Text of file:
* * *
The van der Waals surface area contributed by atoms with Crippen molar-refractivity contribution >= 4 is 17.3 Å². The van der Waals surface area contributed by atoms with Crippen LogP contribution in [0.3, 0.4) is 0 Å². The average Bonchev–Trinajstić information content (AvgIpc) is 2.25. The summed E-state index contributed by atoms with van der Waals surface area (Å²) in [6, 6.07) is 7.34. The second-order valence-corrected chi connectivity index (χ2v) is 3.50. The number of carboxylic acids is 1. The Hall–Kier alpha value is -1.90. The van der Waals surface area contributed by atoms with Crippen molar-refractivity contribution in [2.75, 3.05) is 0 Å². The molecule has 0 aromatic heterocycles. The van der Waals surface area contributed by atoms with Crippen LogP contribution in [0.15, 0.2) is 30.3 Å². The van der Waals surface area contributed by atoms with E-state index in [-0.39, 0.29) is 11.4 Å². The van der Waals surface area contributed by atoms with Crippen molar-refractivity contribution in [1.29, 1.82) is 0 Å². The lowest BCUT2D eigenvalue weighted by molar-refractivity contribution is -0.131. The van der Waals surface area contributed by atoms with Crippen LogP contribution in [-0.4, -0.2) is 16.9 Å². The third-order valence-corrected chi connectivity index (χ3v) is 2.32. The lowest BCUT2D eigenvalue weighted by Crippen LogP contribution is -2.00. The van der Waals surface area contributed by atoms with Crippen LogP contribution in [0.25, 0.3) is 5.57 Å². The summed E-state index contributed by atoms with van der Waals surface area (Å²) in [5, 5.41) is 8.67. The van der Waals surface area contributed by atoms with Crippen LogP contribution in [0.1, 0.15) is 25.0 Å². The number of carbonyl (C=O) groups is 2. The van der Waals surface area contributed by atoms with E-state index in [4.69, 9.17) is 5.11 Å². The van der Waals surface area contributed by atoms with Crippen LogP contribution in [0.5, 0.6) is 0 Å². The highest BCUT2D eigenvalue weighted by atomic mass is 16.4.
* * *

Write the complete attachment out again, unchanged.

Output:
The van der Waals surface area contributed by atoms with Crippen molar-refractivity contribution >= 4 is 17.3 Å². The van der Waals surface area contributed by atoms with Crippen LogP contribution in [0.3, 0.4) is 0 Å². The average Bonchev–Trinajstić information content (AvgIpc) is 2.25. The summed E-state index contributed by atoms with van der Waals surface area (Å²) in [6, 6.07) is 7.34. The second-order valence-corrected chi connectivity index (χ2v) is 3.50. The number of carboxylic acids is 1. The Hall–Kier alpha value is -1.90. The van der Waals surface area contributed by atoms with Crippen molar-refractivity contribution in [2.75, 3.05) is 0 Å². The molecule has 0 aromatic heterocycles. The van der Waals surface area contributed by atoms with Crippen LogP contribution in [0.15, 0.2) is 30.3 Å². The van der Waals surface area contributed by atoms with E-state index in [-0.39, 0.29) is 11.4 Å². The van der Waals surface area contributed by atoms with Crippen molar-refractivity contribution in [1.29, 1.82) is 0 Å². The lowest BCUT2D eigenvalue weighted by molar-refractivity contribution is -0.131. The van der Waals surface area contributed by atoms with Crippen LogP contribution in [-0.4, -0.2) is 16.9 Å². The third-order valence-corrected chi connectivity index (χ3v) is 2.32. The lowest BCUT2D eigenvalue weighted by Crippen LogP contribution is -2.00. The van der Waals surface area contributed by atoms with Crippen LogP contribution in [0.25, 0.3) is 5.57 Å². The summed E-state index contributed by atoms with van der Waals surface area (Å²) in [5, 5.41) is 8.67. The van der Waals surface area contributed by atoms with Crippen LogP contribution in [0.1, 0.15) is 25.0 Å². The number of carbonyl (C=O) groups is 2. The van der Waals surface area contributed by atoms with E-state index in [4.69, 9.17) is 5.11 Å². The van der Waals surface area contributed by atoms with Crippen LogP contribution in [0.5, 0.6) is 0 Å². The highest BCUT2D eigenvalue weighted by atomic mass is 16.4.